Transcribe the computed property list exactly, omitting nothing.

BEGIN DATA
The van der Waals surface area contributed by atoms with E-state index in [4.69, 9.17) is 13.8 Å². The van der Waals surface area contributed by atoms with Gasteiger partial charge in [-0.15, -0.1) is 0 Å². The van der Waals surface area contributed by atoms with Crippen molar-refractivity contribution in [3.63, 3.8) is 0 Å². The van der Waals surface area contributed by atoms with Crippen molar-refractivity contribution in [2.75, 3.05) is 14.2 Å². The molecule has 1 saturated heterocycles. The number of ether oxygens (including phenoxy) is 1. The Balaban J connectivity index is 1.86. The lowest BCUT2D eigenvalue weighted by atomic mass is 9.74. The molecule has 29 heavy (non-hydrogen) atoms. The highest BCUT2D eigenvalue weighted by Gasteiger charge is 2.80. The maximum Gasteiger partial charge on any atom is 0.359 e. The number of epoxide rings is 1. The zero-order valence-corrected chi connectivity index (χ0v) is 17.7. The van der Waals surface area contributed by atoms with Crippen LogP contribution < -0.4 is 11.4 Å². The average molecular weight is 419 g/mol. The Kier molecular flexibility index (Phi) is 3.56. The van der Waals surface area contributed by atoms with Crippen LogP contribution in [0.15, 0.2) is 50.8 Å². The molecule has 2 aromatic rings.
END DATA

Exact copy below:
The van der Waals surface area contributed by atoms with E-state index in [4.69, 9.17) is 13.8 Å². The van der Waals surface area contributed by atoms with Gasteiger partial charge in [-0.15, -0.1) is 0 Å². The van der Waals surface area contributed by atoms with Crippen molar-refractivity contribution in [3.63, 3.8) is 0 Å². The van der Waals surface area contributed by atoms with Crippen molar-refractivity contribution in [2.75, 3.05) is 14.2 Å². The molecule has 1 saturated heterocycles. The number of ether oxygens (including phenoxy) is 1. The Balaban J connectivity index is 1.86. The lowest BCUT2D eigenvalue weighted by atomic mass is 9.74. The molecule has 29 heavy (non-hydrogen) atoms. The highest BCUT2D eigenvalue weighted by Gasteiger charge is 2.80. The maximum Gasteiger partial charge on any atom is 0.359 e. The number of epoxide rings is 1. The zero-order valence-corrected chi connectivity index (χ0v) is 17.7. The van der Waals surface area contributed by atoms with Crippen LogP contribution < -0.4 is 11.4 Å². The average molecular weight is 419 g/mol. The Kier molecular flexibility index (Phi) is 3.56. The van der Waals surface area contributed by atoms with Crippen LogP contribution in [0.15, 0.2) is 50.8 Å². The molecule has 2 aromatic rings.